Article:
We recently published the results of our Coventry City supporters survey. Within this we reported the intentions of those who had completed the survey with regard to purchasing season tickets next season.
These results were clear and unequivocal. A vast number of existing season ticket holders were not intending to renew.
If those running the football club were not already aware of the strength of feeling of many city supporters our survey findings should have provided a stark warning that they needed to do something to change people's minds.
With confirmation of the clubs relegation to the fourth tier of English football now just days away many had already decided that enough was enough.
That wasn't them taking part in any kind of boycott. It was a case of disillusioned, disenfranchised supporters making a judgement call based on the prevailing circumstances.
The decision makers at Coventry City needed to reach out to those that hadn't already made that judgement by offering a package for next season that made a gesture.
A gesture that said "we apologise for the pain you as a loyal supporter have had to endure. We understand how much you've suffered. Please come back next season. Your support means a lot to us. We hope therefore you'll take advantage of our heavily discounted tickets for the coming season playing in the bottom rung."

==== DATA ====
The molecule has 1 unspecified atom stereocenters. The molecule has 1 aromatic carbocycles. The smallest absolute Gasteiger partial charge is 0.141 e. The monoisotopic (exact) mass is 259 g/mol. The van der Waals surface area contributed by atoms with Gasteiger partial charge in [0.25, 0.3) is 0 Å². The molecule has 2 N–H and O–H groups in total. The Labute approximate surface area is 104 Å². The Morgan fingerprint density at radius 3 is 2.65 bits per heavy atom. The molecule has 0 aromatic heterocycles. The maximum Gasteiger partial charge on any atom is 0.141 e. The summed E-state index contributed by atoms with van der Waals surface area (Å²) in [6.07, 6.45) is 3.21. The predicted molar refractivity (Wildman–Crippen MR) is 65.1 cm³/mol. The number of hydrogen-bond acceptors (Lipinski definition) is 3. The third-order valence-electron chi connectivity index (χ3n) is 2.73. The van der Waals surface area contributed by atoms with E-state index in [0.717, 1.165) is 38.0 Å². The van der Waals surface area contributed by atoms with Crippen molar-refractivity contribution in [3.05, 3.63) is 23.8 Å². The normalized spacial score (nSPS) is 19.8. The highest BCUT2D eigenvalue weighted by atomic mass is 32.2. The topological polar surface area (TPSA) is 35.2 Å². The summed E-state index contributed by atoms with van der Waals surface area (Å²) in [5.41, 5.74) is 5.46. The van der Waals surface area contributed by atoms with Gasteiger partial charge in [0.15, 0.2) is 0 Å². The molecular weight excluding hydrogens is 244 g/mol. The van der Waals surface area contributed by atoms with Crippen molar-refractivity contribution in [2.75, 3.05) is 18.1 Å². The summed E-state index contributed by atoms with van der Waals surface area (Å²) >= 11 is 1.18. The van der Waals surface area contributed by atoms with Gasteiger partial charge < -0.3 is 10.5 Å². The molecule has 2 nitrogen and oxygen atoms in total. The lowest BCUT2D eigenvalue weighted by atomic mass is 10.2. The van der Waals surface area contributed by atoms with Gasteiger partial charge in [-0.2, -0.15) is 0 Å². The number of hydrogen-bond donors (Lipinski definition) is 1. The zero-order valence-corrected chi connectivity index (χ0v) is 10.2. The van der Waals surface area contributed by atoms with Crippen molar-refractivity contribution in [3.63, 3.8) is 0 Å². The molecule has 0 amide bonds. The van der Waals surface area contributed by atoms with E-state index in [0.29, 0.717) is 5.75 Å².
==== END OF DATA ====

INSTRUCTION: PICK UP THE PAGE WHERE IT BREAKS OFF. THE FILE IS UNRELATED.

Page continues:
Instead however they've chosen to ignore all the evidence presented to them either through surveys,polls or anecdotally. At the same time they've killed stone dead any remaining Wembley "feel good" factor.
To merely "freeze" prices or indeed in some cases increase them they've essentially created their own boycott.
They've decided for the undecided with an unimaginative and unattractive pricing structure that will do nothing to increase numbers.
Some will argue that other clubs in League Two charge similar or even higher amounts for their season tickets which is true.
Coventry City however is without parallel both in terms of the misery it's supporters have had to endure and the downward trajectory the club has taken.
It is also the only club in League Two with a 32000 capacity stadium which allows a massive degree of flexibility in terms of pricing. We had therefore hoped for some inspiring leadership for once. To capitalise on the aforementioned Wembley "feel good" factor CCFC could have emulated Bradford City by selling season tickets at much lower prices, to win back fans and try to fill the stadium for each game.
We see yesterday's announcement as an "own goal". A vital opportunity missed to claw back some goodwill.
If it isn't already too late we urge Tim Fisher to instigate an immediate review and demonstrate that the club do actually want supporters at games next season.